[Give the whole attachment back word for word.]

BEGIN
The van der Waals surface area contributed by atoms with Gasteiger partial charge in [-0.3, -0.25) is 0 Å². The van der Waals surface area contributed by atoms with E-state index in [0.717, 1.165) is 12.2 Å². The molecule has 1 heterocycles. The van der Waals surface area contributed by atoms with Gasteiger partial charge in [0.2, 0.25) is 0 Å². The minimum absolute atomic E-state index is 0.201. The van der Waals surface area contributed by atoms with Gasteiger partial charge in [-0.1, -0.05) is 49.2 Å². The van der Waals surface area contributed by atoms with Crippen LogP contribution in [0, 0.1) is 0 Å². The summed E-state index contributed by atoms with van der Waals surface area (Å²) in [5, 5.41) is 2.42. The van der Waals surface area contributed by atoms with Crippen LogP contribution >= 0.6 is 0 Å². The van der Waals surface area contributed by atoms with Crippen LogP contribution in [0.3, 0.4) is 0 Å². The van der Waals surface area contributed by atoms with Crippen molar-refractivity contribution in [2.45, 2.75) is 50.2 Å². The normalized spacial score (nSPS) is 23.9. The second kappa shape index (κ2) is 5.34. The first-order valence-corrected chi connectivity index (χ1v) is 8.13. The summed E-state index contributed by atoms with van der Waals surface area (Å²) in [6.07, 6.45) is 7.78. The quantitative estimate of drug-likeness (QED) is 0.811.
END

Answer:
The van der Waals surface area contributed by atoms with Gasteiger partial charge in [-0.3, -0.25) is 0 Å². The van der Waals surface area contributed by atoms with E-state index in [0.717, 1.165) is 12.2 Å². The molecule has 1 heterocycles. The van der Waals surface area contributed by atoms with Gasteiger partial charge in [0.2, 0.25) is 0 Å². The minimum absolute atomic E-state index is 0.201. The van der Waals surface area contributed by atoms with Gasteiger partial charge in [-0.1, -0.05) is 49.2 Å². The van der Waals surface area contributed by atoms with Crippen LogP contribution in [0, 0.1) is 0 Å². The summed E-state index contributed by atoms with van der Waals surface area (Å²) in [5, 5.41) is 2.42. The van der Waals surface area contributed by atoms with Crippen LogP contribution >= 0.6 is 0 Å². The van der Waals surface area contributed by atoms with Crippen LogP contribution in [0.3, 0.4) is 0 Å². The van der Waals surface area contributed by atoms with Crippen molar-refractivity contribution in [2.45, 2.75) is 50.2 Å². The normalized spacial score (nSPS) is 23.9. The second kappa shape index (κ2) is 5.34. The first-order valence-corrected chi connectivity index (χ1v) is 8.13. The summed E-state index contributed by atoms with van der Waals surface area (Å²) in [6.07, 6.45) is 7.78. The quantitative estimate of drug-likeness (QED) is 0.811.